- In the low-end market, the average asking price was US$726 per sq.m. in Q3 2010
- In the high-end segment, the average asking price was US$1,898 per sq. m. in Q3 2010
On the other hand, Hanoi residential resale prices were up 9% on average during the year to Q3 2010, at US$1,837 per sq. m.
- In the low-end segment, average asking prices jumped 24% y-o-y to Q3 2010, but were up a mere 2.2% from the previous quarter.
- Prices in the luxury and high-end segment fell 1% during the quarter to Q3 2010.
In the third quarter of 2010, the average price of villas located in posh residential areas in Vietnam range from US$1.5 million to US$2 million while villas in new neighbourhoods are priced at US$250,000, according to local real estate analysts.
Under the Ordinance on Foreign Exchange Management, all transactions done in Vietnam must be in VND. However, most real estate projects, especially luxury villas and apartments, are quoted in US dollars. These include projects like:
- Keangnam Landmark Tower, at US$2,800 to US$3,300 per sq. m.
- Indochina Plaza Hanoi, at US$2,800 per sq. m.
- Sky City Tower, at US$2,300 per sq. m.
- Mulbery Lane, at US$1,800 per sq. m.
- Parkcity, at US$3,000 per sq. m.
- Usilk urban area project, at US$1,000 to US$2,000 per sq. m.
- Mipec Tower, at US$1,000 to US$2,000 per sq. m.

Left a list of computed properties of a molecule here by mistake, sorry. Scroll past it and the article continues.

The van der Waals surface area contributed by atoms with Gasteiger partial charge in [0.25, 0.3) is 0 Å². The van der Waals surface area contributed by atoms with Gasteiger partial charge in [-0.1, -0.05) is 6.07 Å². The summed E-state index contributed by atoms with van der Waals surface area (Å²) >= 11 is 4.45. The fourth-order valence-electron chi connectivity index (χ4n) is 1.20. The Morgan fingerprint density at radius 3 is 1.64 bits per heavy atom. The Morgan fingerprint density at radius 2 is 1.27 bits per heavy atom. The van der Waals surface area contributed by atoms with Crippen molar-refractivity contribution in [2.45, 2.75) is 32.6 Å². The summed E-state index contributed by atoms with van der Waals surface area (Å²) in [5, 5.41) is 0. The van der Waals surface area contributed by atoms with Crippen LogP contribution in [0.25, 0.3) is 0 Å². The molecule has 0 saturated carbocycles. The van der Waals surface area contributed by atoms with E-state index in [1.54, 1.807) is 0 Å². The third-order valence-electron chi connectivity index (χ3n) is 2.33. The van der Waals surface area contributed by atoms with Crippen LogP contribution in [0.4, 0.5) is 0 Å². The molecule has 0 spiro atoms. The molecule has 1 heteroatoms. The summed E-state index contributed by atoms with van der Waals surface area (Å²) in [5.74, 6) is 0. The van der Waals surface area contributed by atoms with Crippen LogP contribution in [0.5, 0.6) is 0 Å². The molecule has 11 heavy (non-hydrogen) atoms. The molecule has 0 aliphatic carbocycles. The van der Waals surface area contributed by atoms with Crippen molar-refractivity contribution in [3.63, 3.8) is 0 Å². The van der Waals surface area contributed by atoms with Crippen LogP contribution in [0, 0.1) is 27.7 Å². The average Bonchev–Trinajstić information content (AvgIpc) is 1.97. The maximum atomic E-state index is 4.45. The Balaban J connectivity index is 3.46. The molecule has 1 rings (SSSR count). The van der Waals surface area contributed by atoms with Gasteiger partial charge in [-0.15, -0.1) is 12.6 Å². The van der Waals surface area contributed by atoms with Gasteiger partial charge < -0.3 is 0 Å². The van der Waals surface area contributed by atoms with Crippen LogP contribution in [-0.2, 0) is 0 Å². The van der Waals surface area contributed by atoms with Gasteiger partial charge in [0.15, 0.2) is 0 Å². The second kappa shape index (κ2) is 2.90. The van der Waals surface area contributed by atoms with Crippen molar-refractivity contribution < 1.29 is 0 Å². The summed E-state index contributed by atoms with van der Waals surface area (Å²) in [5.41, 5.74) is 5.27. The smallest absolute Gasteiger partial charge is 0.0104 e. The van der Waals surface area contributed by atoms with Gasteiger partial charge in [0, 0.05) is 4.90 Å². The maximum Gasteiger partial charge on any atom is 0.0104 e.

- Thanh Cong Tower, at US$1,000 to US$2,000 per sq. m.
- Discovery Complex (302 Cau Giay street) project, at US$1,000 to US$2,000 per sq. m.
Viet Kieus can now buy unlimited property, just like resident Vietnamese
Decree 71 also contains revisions to the Housing Law allowing Viet Kieu (overseas Vietnamese) to possess as unlimited property just like Vietnamese citizens. The new regulations are expected to create more demand in the housing market. About 70% of the 4 million Viet Kieu retain their Vietnamese nationality, according to the Ministry of Construction.
In addition, even if a Viet Kieu has given up his Vietnamese nationality, he is still given the same homeownership right, provided that:
- He has invested under the Law of Investment
- He is married to a Vietnamese citizen living in the country
- He is working in Vietnam as a cultural activist, scientist or has special skills and he has made contributions to the country